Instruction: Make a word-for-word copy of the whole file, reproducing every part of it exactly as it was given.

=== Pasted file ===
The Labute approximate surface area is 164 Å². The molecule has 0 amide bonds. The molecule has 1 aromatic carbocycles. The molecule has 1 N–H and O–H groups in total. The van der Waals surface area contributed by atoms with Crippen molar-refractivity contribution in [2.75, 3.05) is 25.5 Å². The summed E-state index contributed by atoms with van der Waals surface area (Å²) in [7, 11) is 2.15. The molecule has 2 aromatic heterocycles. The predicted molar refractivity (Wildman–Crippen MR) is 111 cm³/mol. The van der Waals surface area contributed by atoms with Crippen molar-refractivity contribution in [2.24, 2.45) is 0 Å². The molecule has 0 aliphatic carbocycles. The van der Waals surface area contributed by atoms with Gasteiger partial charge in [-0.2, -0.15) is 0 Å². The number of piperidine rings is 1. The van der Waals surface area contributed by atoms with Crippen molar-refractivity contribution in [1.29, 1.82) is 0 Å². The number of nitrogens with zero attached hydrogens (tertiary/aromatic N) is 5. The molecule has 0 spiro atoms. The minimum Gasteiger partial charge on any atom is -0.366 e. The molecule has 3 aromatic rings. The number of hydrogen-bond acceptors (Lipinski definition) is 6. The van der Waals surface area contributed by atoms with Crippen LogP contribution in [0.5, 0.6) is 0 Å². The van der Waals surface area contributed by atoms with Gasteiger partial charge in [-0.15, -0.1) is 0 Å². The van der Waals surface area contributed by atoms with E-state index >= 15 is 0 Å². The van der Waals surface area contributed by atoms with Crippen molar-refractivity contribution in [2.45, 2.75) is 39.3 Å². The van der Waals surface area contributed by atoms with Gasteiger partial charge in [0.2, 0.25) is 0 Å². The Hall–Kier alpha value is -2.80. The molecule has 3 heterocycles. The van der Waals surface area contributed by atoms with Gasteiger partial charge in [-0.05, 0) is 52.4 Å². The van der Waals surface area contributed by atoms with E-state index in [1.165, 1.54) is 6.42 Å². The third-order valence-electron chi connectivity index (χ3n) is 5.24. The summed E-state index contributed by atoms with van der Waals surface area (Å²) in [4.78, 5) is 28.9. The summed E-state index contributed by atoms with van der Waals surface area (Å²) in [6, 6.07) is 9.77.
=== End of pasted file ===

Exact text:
The Labute approximate surface area is 164 Å². The molecule has 0 amide bonds. The molecule has 1 aromatic carbocycles. The molecule has 1 N–H and O–H groups in total. The van der Waals surface area contributed by atoms with Crippen molar-refractivity contribution in [2.75, 3.05) is 25.5 Å². The summed E-state index contributed by atoms with van der Waals surface area (Å²) in [7, 11) is 2.15. The molecule has 2 aromatic heterocycles. The predicted molar refractivity (Wildman–Crippen MR) is 111 cm³/mol. The van der Waals surface area contributed by atoms with Crippen molar-refractivity contribution in [2.24, 2.45) is 0 Å². The molecule has 0 aliphatic carbocycles. The van der Waals surface area contributed by atoms with Gasteiger partial charge in [-0.2, -0.15) is 0 Å². The number of piperidine rings is 1. The van der Waals surface area contributed by atoms with Crippen molar-refractivity contribution in [1.29, 1.82) is 0 Å². The number of nitrogens with zero attached hydrogens (tertiary/aromatic N) is 5. The molecule has 0 spiro atoms. The minimum Gasteiger partial charge on any atom is -0.366 e. The molecule has 3 aromatic rings. The number of hydrogen-bond acceptors (Lipinski definition) is 6. The van der Waals surface area contributed by atoms with Crippen LogP contribution in [0.5, 0.6) is 0 Å². The van der Waals surface area contributed by atoms with Gasteiger partial charge in [-0.15, -0.1) is 0 Å². The van der Waals surface area contributed by atoms with E-state index >= 15 is 0 Å². The van der Waals surface area contributed by atoms with Crippen molar-refractivity contribution in [2.45, 2.75) is 39.3 Å². The van der Waals surface area contributed by atoms with Gasteiger partial charge in [0.2, 0.25) is 0 Å². The Hall–Kier alpha value is -2.80. The molecule has 3 heterocycles. The van der Waals surface area contributed by atoms with Gasteiger partial charge in [-0.05, 0) is 52.4 Å². The van der Waals surface area contributed by atoms with E-state index in [1.165, 1.54) is 6.42 Å². The third-order valence-electron chi connectivity index (χ3n) is 5.24. The summed E-state index contributed by atoms with van der Waals surface area (Å²) in [4.78, 5) is 28.9. The summed E-state index contributed by atoms with van der Waals surface area (Å²) in [6, 6.07) is 9.77.